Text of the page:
Unlike in sitting and standing, where habit has us tending to commit weight backwards, in walking, since we have a forward destination, we tend to commit our weight too far forward. (This is so even though the upper torso may be leaning backwards, a remnant of our sitting-back habit.)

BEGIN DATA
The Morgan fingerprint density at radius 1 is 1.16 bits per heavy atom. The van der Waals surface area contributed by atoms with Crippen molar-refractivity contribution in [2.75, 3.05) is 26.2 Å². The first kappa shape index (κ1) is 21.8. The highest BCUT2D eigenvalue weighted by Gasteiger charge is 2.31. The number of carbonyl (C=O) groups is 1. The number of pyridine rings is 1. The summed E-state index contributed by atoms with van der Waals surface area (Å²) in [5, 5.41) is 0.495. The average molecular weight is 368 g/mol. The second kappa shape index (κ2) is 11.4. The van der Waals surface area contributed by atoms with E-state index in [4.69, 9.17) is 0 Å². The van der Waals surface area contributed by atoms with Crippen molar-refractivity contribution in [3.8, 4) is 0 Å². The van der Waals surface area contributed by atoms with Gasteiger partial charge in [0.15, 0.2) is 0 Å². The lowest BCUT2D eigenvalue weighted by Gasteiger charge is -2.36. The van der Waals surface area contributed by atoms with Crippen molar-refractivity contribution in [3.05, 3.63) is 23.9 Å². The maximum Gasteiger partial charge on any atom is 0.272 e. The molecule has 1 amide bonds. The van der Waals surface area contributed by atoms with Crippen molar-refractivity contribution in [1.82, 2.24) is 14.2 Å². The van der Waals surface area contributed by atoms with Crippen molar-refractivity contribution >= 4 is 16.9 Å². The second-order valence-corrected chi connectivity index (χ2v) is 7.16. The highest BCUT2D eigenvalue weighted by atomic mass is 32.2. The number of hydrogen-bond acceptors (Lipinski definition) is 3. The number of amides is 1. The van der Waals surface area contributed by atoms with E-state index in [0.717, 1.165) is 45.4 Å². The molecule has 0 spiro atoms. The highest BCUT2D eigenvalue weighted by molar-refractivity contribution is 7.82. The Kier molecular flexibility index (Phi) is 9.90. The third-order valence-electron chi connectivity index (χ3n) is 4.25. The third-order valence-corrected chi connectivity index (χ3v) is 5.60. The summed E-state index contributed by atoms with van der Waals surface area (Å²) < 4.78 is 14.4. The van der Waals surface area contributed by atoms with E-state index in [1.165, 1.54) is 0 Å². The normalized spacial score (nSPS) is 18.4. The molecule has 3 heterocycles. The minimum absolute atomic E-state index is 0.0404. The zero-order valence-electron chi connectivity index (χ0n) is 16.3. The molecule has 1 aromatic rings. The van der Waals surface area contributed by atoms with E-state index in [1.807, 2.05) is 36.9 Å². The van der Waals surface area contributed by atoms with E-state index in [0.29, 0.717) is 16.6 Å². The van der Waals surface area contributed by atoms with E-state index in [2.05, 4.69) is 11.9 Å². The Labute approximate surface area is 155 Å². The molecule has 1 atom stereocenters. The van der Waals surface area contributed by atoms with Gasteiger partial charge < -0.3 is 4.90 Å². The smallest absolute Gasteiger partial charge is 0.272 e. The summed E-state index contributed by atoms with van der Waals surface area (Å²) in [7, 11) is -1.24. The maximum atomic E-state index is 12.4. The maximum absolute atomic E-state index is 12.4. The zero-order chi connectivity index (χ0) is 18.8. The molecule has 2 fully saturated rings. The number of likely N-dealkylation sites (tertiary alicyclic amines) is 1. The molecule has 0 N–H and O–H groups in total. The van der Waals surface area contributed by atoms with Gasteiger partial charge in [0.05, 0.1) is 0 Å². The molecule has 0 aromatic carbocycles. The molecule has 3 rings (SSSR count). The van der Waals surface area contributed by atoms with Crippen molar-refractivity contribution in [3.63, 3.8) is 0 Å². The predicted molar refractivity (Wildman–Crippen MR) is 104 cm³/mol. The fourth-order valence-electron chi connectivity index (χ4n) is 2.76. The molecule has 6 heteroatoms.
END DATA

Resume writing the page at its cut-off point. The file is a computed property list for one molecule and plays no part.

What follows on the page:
To walk, we need forward momentum. Without it, we could not move forward at all. But too much forward momentum causes problems. We cannot simply build up momentum and keep building it, like when a ball rolls down a hill. At each moment in the walking cycle, we are also acting to maintain uprightness. In other words, we are lifting ourselves vertically, while simultaneously moving horizontally. To lift ourselves effectively, this forward momentum we build up has to be slowed. To slow it optimally, we need to commit our weight straight down into the ground-contact-point that is directly underneath us at any particular moment. When our 'swinging foot' first makes ground contact, this is the pivot point on the heel, the heel's lowest point. Committing weight forward of initial heel contact makes slowing down a lot more strenuous. Large leg, torso and neck muscles must be recruited to do the work.